Back in 1999, the investigation triggered one of the biggest scandals in postwar German political history. It involved political contributions to the conservative Christian Democratic Union (CDU) and led to the resignation of the then-party head Wolfgang Schäuble, who is now Germany’s finance minister, as well as tarnishing the reputation of former Chancellor Helmut Kohl and helping Angela Merkel in her rise to power. The trial could now be the source of further explosive revelations involving party funding.
Schreiber, a former arms lobbyist, has threatened several times to expose the sources of millions of German marks he received in commissions, some of which point to the CSU, the CDU’s Bavarian sister party and a partner in Angela Merkel’s coalition government. Schreiber resents the leaders of his former party for not having put a stop to the investigation against him in Bavaria. “If someone challenges me, they shouldn’t be surprised if I shoot back,” he said a few years ago, in a remark clearly directed at the CSU.
Where Did the Cash Go?
The Augsburg court has scheduled 26 days of hearings for the mammoth trial, which will revolve around the sale of helicopters and Airbus aircraft to Canada and 36 Fuchs armored personnel carriers to Saudi Arabia. Between 1988 and 1993, Schreiber is alleged to have received about 46 million German marks (€23.5 million), paid via front companies, in return for his brokering services.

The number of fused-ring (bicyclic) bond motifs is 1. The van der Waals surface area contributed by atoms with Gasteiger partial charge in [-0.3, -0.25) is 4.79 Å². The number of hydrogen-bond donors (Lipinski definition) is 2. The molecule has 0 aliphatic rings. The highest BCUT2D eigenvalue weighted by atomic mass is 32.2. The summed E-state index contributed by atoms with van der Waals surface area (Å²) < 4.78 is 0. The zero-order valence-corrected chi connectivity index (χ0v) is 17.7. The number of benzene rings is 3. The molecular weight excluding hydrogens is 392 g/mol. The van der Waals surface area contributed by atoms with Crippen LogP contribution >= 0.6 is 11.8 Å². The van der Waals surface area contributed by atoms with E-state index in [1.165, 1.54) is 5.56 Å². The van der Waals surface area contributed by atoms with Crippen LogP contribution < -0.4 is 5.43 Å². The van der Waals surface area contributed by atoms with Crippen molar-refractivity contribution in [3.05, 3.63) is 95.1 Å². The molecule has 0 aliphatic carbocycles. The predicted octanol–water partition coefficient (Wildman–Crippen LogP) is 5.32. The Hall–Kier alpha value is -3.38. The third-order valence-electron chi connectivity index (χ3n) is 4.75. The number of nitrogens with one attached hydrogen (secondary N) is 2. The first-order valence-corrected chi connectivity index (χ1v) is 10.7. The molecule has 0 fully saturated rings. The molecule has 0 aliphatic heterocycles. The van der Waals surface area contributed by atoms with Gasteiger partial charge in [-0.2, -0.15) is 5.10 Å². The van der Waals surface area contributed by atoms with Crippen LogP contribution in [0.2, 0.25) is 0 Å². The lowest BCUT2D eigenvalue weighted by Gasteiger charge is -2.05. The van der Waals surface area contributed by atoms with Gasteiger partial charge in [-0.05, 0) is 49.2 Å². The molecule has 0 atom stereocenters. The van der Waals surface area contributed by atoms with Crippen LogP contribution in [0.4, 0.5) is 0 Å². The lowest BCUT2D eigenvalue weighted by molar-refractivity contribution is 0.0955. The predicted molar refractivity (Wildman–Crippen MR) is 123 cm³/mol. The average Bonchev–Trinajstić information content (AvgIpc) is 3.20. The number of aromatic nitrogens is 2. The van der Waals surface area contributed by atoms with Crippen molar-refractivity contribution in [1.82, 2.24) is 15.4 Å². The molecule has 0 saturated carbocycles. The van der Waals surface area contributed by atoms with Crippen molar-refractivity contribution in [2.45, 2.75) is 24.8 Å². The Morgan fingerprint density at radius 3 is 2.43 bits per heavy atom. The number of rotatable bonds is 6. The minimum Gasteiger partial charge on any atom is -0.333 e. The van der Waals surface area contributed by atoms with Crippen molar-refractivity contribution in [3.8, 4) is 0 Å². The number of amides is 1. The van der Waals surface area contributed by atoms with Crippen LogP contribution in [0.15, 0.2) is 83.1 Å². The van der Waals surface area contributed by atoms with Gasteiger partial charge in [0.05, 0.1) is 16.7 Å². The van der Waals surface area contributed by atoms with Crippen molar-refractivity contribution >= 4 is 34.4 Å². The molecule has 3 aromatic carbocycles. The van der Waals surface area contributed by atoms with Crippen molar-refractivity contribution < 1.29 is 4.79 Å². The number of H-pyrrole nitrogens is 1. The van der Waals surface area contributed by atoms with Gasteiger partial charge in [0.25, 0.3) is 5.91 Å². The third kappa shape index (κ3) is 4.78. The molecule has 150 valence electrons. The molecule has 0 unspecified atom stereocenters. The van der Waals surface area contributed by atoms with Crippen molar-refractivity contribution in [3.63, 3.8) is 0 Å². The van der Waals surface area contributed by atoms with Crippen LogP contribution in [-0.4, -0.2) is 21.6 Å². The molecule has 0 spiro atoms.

Aircraft manufacturers MBB and Airbus are believed to have paid commissions for the Canada deal to a firm called International Aircraft Leasing (IAL). In the case of the armored vehicles deal, investigators believe that large sums of money were paid to a Panamanian firm called ATG. Schreiber is believed to have owned both companies.
The prosecution alleges that Schreiber never paid taxes on the money. It also alleges that some of the money was used to make contributions to political parties in Germany, via Swiss bank accounts, in the hope of securing political influence — a charge Schreiber denies.
What can’t be denied, however, is the fact that millions were paid into the Swiss accounts by IAL and ATG. To determine how much Schreiber owes in back taxes, the court will have to find out what happened to the rest of the money. Did Schreiber keep it? Or were there others who benefited from the cash?